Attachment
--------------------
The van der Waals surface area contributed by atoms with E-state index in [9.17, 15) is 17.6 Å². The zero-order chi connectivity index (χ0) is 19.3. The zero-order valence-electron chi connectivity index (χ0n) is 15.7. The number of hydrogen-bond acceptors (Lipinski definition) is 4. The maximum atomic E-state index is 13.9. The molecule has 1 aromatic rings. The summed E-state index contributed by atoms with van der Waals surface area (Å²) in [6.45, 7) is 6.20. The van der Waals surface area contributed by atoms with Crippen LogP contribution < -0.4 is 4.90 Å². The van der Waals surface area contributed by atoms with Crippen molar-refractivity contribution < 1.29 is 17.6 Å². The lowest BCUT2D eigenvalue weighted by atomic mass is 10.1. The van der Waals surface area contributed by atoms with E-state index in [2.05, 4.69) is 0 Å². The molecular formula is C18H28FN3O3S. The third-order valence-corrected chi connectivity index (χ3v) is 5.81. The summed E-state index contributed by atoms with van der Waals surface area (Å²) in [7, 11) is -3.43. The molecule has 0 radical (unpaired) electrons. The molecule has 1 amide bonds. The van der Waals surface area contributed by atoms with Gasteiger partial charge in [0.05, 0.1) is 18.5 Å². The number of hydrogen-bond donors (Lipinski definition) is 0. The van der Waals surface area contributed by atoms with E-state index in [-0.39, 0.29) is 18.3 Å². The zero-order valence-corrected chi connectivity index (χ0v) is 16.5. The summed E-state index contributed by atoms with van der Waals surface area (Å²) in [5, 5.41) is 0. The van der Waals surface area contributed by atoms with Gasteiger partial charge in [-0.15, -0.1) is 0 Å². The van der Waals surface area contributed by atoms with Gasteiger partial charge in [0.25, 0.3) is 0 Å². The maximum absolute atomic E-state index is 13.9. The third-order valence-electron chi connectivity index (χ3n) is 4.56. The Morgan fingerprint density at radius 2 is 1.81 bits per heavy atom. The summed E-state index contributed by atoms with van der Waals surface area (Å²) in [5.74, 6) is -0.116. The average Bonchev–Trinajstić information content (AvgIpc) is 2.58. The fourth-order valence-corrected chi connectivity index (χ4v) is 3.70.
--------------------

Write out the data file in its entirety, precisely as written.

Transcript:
The van der Waals surface area contributed by atoms with E-state index in [9.17, 15) is 17.6 Å². The zero-order chi connectivity index (χ0) is 19.3. The zero-order valence-electron chi connectivity index (χ0n) is 15.7. The number of hydrogen-bond acceptors (Lipinski definition) is 4. The maximum atomic E-state index is 13.9. The molecule has 1 aromatic rings. The summed E-state index contributed by atoms with van der Waals surface area (Å²) in [6.45, 7) is 6.20. The van der Waals surface area contributed by atoms with Crippen LogP contribution < -0.4 is 4.90 Å². The van der Waals surface area contributed by atoms with Crippen molar-refractivity contribution < 1.29 is 17.6 Å². The lowest BCUT2D eigenvalue weighted by atomic mass is 10.1. The van der Waals surface area contributed by atoms with E-state index in [2.05, 4.69) is 0 Å². The molecular formula is C18H28FN3O3S. The third-order valence-corrected chi connectivity index (χ3v) is 5.81. The summed E-state index contributed by atoms with van der Waals surface area (Å²) in [7, 11) is -3.43. The molecule has 0 radical (unpaired) electrons. The molecule has 1 amide bonds. The van der Waals surface area contributed by atoms with Gasteiger partial charge in [0.05, 0.1) is 18.5 Å². The number of hydrogen-bond donors (Lipinski definition) is 0. The van der Waals surface area contributed by atoms with E-state index in [-0.39, 0.29) is 18.3 Å². The zero-order valence-corrected chi connectivity index (χ0v) is 16.5. The summed E-state index contributed by atoms with van der Waals surface area (Å²) in [5, 5.41) is 0. The van der Waals surface area contributed by atoms with Gasteiger partial charge in [-0.15, -0.1) is 0 Å². The van der Waals surface area contributed by atoms with Gasteiger partial charge in [0.25, 0.3) is 0 Å². The maximum absolute atomic E-state index is 13.9. The third-order valence-electron chi connectivity index (χ3n) is 4.56. The Morgan fingerprint density at radius 2 is 1.81 bits per heavy atom. The summed E-state index contributed by atoms with van der Waals surface area (Å²) in [5.74, 6) is -0.116. The average Bonchev–Trinajstić information content (AvgIpc) is 2.58. The fourth-order valence-corrected chi connectivity index (χ4v) is 3.70.